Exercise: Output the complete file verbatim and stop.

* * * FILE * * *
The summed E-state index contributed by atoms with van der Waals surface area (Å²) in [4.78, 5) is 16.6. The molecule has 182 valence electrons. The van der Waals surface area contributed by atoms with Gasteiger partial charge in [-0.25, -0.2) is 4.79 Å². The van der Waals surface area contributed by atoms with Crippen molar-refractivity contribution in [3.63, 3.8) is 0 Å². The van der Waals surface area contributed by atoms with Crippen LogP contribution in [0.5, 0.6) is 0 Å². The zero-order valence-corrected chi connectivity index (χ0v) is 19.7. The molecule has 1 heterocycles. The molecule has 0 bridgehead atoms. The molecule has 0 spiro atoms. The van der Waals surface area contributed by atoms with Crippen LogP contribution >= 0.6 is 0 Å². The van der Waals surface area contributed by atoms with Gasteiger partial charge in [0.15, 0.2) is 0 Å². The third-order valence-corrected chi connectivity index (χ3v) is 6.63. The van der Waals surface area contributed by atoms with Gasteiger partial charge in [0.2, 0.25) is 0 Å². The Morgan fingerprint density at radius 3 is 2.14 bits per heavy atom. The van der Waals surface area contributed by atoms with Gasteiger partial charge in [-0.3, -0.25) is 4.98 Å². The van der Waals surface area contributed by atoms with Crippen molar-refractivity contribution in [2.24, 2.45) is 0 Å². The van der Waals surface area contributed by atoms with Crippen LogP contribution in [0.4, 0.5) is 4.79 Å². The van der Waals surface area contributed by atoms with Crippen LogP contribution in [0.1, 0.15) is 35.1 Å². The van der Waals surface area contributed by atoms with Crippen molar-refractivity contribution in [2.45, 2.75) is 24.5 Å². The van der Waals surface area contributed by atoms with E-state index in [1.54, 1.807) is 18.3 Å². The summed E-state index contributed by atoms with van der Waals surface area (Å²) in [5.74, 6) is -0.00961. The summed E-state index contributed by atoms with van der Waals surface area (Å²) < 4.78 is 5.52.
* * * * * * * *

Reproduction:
The summed E-state index contributed by atoms with van der Waals surface area (Å²) in [4.78, 5) is 16.6. The molecule has 182 valence electrons. The van der Waals surface area contributed by atoms with Gasteiger partial charge in [-0.25, -0.2) is 4.79 Å². The van der Waals surface area contributed by atoms with Crippen molar-refractivity contribution in [3.63, 3.8) is 0 Å². The van der Waals surface area contributed by atoms with Crippen LogP contribution in [0.5, 0.6) is 0 Å². The zero-order valence-corrected chi connectivity index (χ0v) is 19.7. The molecule has 1 heterocycles. The molecule has 0 bridgehead atoms. The molecule has 0 spiro atoms. The van der Waals surface area contributed by atoms with Crippen LogP contribution >= 0.6 is 0 Å². The van der Waals surface area contributed by atoms with Gasteiger partial charge in [0.15, 0.2) is 0 Å². The third-order valence-corrected chi connectivity index (χ3v) is 6.63. The van der Waals surface area contributed by atoms with Gasteiger partial charge in [0.2, 0.25) is 0 Å². The Morgan fingerprint density at radius 3 is 2.14 bits per heavy atom. The van der Waals surface area contributed by atoms with Gasteiger partial charge in [-0.3, -0.25) is 4.98 Å². The van der Waals surface area contributed by atoms with Crippen molar-refractivity contribution in [2.24, 2.45) is 0 Å². The van der Waals surface area contributed by atoms with Crippen LogP contribution in [0.4, 0.5) is 4.79 Å². The van der Waals surface area contributed by atoms with Crippen LogP contribution in [0.1, 0.15) is 35.1 Å². The van der Waals surface area contributed by atoms with Crippen molar-refractivity contribution in [2.45, 2.75) is 24.5 Å². The van der Waals surface area contributed by atoms with E-state index in [1.54, 1.807) is 18.3 Å². The summed E-state index contributed by atoms with van der Waals surface area (Å²) in [5.74, 6) is -0.00961. The summed E-state index contributed by atoms with van der Waals surface area (Å²) < 4.78 is 5.52.